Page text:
To go more further in the knowledge of Montenegro, this is an article written for the European House of Brest:
Where is Montenegro?
This is the very question I kept asking myself as I just enrolled on a European Voluntary Service just over a year ago. Knowing I would soon have to settle down to this hard-to-pinpoint country, I must admit I did not know much about the place and its history and had to do a bit of research. First thing first : Montenegro is a small state of the Balkan Peninsula, and it has been independent since a referendum in 2006. This 10th anniversary is an opportunity for the whole country to celebrate its autonomy.
Having said that, one cannot move swiftly across the country as it is crossed by a dense network of tiny sinuous roads. As a consequence, one can notice bus passengers lie down comfortably on the seats as they expect a long and tiring journey. Although the travel conditions are harsh, the scenery is breath-taking : deep fjords, hair-raising canyons (about 1000m deep, 2nd deepest after the Colorado canyon) and national parks in the middle of a magnificent mountain range.
But Montenegro cannot be summarized only by its landscapes. Often described as “Dark Mountains” and despite its chilly climate in winter, this land is inhabited by a warm welcoming and cheerful population. Made of a patchwork of different ethnic groups - a common trait of the Balkan region - and sharing a dense historical background, Montenegrins tend to spend a peaceful and free-minded existence, a sort of Balkan-style “Dolce Vita”, spending “polako” (quiet) time in the numerous “kafa” (cafés), which is a trademark of Montenegro. From a distance, this slow paced environment can be misjudged, but way to approach life allows people to link tight bond together and helps dealing with everyday troubles.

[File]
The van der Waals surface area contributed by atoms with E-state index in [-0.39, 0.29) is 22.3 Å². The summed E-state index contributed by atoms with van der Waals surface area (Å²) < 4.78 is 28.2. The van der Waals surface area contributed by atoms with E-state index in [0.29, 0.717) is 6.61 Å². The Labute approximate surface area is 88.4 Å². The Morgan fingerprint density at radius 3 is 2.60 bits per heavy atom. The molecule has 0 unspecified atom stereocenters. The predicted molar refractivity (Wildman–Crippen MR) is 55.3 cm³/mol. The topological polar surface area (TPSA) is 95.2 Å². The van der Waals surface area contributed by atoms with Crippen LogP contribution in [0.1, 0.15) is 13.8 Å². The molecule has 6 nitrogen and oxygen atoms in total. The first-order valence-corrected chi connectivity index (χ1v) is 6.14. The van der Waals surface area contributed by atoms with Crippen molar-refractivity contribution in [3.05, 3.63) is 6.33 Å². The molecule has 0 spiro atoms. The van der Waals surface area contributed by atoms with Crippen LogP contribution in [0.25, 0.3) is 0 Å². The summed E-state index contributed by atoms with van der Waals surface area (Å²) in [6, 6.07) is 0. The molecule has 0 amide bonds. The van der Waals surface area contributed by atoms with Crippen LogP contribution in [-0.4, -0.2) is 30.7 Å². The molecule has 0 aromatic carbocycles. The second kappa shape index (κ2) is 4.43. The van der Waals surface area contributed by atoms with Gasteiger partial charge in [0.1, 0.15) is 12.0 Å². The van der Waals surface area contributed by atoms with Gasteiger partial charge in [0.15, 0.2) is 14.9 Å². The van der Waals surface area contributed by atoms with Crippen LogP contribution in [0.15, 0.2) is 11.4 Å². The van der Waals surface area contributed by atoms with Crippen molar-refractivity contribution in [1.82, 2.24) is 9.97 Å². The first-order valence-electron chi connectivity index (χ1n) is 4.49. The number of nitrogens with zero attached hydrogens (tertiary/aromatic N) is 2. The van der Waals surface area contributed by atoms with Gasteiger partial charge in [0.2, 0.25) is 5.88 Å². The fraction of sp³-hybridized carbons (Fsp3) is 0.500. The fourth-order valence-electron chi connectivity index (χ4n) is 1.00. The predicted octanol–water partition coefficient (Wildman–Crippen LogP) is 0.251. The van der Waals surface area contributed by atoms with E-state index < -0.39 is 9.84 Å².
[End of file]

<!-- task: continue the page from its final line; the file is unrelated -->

On the coastline, you will not struggle with the language as most people speak English, but as you get deeper into the mountain range, communication can get a bit more difficult. No panic though: Montenegrins are extremely curious and patient people, and they always find a way to make things happen. In order to make things even smoother for you as a visitor, why not learn some idioms of the Montenegrin language? This very musical language can be a bit hard to grasp, but using some typical expressions with the locals is always appreciated! On the other hand, their mother tongue uses 2 alphabets (latin and cyrillic) but learning a couple of typical words used on traffic or shops signs proves to be relatively easy.
Often compared to Croatia when it comes to the beauty of its coastline, Montenegro is also dense in terms of remarkable historical sites : Cities such as Herceg Novi, Perast, Kotor and its ancient defensive wall, Nikšić, Ostrog’s monastery or the formal royal capitole Celtinje are a must-see! Gastronomy is an important element of the local culture as it was gradually enhanced in refinement by the successive invasions of the past centuries. If you happen to enter the small village of Njegoši - home town of Prince-Bishop and writer Njegoš - you should indulge yourselves with culinary delicacies like “pršut” (smoked ham) and the local “sir” (cheese) and enjoy a truly magnificent view overlooking a bay with crystal clear water. For dessert, you will find it hard to choose between a piece of “sarma” and the famous “baklava”. While you are at it, why not start your digestion by dancing the « kolo » on traditional music played by balkanic band and enjoy the true spirit of this tiny yet culturally rich country.
Srećan put i vidimo se! (Have a good trip and see you soon!)